Appalling and embarrassing from some Liberal Democrat peers

Two female peers have condemned fellow Lords members for “misogynistic, victim-blaming” attitudes after they cast doubt on the claims of a woman found to have been sexually harassed by a Lib Dem peer [Lord Anthony Lester], because she was friendly to him on later occasions…

Meral Hussein-Ece, a Lib Dem peer, said she became “more and more incredulous and angry” as she listened to the debate, which she said appeared to be a concerted effort by Lester’s friends in the Lords to stop a suspension imposed by the privileges and conduct committee. [The Guardian]

Those peers who angered her, alas, including a chunk of Liberal Democrat peers:

Other peers spoke to say they had known Lester, 82, for many years and could not believe he would act in such a way. The average age of speakers in the debate was 75.

A Lib Dem peer, Tom McNally, also noted the warm comments Sanghera had written in the book, saying: “It seems strange, but never mind.​” He also expressed doubt over whether a “confident and determined campaigner” like her would be intimidated by a peer.

Another Lib Dem, Dick Taverne, said Sanghera’s behaviour was such that if her evidence to the inquiry had been cross-examined – the key demand of Lester and Pannick – then it was likely “sufficient doubts would have been raised for the charge to be dismissed”.

This prompted shouts of, “Shame on you!” from Jones and Hussein-Ece.

What is more:

In addition, it is worth noting that Lord Lester had previously supported these disciplinary rules, including over how evidence is handled.

Former Liberal Democrat special advisor Sean Kemp puts it well:
Sean Kemp tweet saying how depressing the behaviour of some Lib Dem peers is in the Anthony Lester case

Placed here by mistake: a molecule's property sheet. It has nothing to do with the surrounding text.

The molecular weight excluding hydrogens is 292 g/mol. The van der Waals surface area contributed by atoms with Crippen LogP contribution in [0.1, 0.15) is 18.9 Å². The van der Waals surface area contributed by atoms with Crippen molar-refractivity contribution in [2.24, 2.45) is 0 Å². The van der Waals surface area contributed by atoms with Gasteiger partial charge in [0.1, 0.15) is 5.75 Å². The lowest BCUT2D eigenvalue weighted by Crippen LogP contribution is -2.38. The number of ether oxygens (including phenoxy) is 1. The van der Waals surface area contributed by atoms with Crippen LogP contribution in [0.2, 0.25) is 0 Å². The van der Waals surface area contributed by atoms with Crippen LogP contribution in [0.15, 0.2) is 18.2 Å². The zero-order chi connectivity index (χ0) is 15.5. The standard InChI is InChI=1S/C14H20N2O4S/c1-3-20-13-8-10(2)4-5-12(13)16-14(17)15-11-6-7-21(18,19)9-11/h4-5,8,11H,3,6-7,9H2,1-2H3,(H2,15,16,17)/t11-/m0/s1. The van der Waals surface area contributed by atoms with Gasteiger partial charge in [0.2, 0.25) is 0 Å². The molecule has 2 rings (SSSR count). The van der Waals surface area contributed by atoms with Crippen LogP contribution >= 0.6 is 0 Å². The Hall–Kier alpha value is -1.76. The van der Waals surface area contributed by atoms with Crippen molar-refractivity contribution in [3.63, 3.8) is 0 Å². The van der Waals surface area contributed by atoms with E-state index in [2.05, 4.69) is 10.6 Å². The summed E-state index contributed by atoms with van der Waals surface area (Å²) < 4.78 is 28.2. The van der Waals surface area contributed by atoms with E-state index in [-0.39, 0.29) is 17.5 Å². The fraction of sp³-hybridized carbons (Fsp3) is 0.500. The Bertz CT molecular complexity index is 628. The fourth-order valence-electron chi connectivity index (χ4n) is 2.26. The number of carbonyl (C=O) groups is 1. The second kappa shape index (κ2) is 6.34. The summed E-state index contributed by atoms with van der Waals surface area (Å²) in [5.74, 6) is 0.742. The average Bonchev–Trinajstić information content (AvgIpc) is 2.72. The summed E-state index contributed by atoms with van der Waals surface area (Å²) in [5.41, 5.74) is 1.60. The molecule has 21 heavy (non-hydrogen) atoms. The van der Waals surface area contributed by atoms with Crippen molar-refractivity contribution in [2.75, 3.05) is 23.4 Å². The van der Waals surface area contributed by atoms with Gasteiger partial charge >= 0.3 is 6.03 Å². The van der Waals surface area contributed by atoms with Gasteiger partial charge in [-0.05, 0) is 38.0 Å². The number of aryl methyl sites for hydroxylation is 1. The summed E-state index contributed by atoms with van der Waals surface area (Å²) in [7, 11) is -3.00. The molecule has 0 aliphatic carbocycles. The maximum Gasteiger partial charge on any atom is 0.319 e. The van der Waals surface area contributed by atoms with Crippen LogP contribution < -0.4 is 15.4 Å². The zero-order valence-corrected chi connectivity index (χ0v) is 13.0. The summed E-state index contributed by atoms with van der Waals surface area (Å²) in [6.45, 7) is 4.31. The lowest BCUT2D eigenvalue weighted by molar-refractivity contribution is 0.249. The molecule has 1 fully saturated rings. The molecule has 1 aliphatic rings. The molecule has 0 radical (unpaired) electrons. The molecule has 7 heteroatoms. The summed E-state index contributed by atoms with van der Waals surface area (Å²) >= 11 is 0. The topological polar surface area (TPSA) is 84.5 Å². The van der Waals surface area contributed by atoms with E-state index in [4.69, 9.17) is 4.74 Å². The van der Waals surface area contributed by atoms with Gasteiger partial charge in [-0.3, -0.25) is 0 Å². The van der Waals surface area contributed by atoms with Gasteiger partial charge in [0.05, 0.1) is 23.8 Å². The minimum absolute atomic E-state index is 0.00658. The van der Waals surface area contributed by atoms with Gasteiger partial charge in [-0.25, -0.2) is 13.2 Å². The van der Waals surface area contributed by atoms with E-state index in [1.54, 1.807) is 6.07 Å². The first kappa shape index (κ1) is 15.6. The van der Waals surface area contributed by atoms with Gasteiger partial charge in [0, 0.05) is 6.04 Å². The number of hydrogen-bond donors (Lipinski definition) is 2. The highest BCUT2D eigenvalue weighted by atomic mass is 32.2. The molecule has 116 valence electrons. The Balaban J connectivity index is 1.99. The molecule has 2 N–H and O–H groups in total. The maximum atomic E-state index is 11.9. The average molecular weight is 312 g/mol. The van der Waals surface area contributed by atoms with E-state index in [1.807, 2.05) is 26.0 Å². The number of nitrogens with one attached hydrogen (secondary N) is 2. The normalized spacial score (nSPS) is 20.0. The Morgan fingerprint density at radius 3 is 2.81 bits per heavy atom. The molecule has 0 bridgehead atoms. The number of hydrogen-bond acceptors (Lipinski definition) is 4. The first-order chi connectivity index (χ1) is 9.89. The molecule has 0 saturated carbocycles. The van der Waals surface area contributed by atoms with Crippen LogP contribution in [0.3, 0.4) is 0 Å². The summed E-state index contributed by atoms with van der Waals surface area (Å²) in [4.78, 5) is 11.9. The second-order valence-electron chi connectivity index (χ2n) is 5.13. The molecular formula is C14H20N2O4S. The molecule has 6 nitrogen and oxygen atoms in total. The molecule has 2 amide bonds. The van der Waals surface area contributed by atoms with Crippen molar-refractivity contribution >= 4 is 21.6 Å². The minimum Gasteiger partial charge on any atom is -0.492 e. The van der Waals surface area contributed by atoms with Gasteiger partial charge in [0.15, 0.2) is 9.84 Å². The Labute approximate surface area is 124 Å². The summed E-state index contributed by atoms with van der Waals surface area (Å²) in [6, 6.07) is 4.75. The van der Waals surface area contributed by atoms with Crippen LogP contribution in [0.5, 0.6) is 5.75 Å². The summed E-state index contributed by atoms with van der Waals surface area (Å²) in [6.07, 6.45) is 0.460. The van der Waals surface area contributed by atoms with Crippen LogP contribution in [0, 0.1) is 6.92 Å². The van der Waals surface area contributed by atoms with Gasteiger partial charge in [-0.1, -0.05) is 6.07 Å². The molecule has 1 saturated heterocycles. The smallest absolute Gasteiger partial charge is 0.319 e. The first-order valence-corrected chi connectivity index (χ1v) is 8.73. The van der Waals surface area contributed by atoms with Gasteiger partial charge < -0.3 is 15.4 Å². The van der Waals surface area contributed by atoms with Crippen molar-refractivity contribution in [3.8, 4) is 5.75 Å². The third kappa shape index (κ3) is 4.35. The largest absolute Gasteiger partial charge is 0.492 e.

And thankfully Vince Cable has added:

7 responses to “Appalling and embarrassing from some Liberal Democrat peers”

  1. I think we have to be careful not to descend into McCarthyism and a witch-hunt. If the rules allow for a debate and vote on the suspension then Peers should be free to put the defence and the errors as they see them in the evidence and the procedure.

    • Agreed. We do not want to get into a situation where the court of public opinion mobilises online and diagnoses guilt based on the nature of an allegation. It worries me when I see comments from people who have I suspect not sat through the discussions saying with utter certainty that a decision is right or wrong.

  2. Well done Mark, in highlighting this. For credibility in politics, it is vital that dubious behaviour, or even mere differences of opinion, within the Party, are not just airbrushed away.

  3. Yes. Will they never learn that sometimes it’s the most ‘respectable’ people (‘I’ve known him all my life, he’d never do a thing like this’) who behave appallingly when it comes to sexual matters?

    • Agreed. We had a Tory Councillor arrested for attempted murder after an attack on his wife with a mallet and the judge (now retired) spoke of his ‘impeccable character,’ described the difficult tensions in the house (victim blamed) and gave him 3 years… unbelievable.

  4. If this House has procedures which allow discipline matters to be talked out, changes are needed. Lib Dems have long believed that this House, as well as the Commons, should be continually modernised and made subject to election and de-selection by the people. Historical procedures are subject to great misuse.

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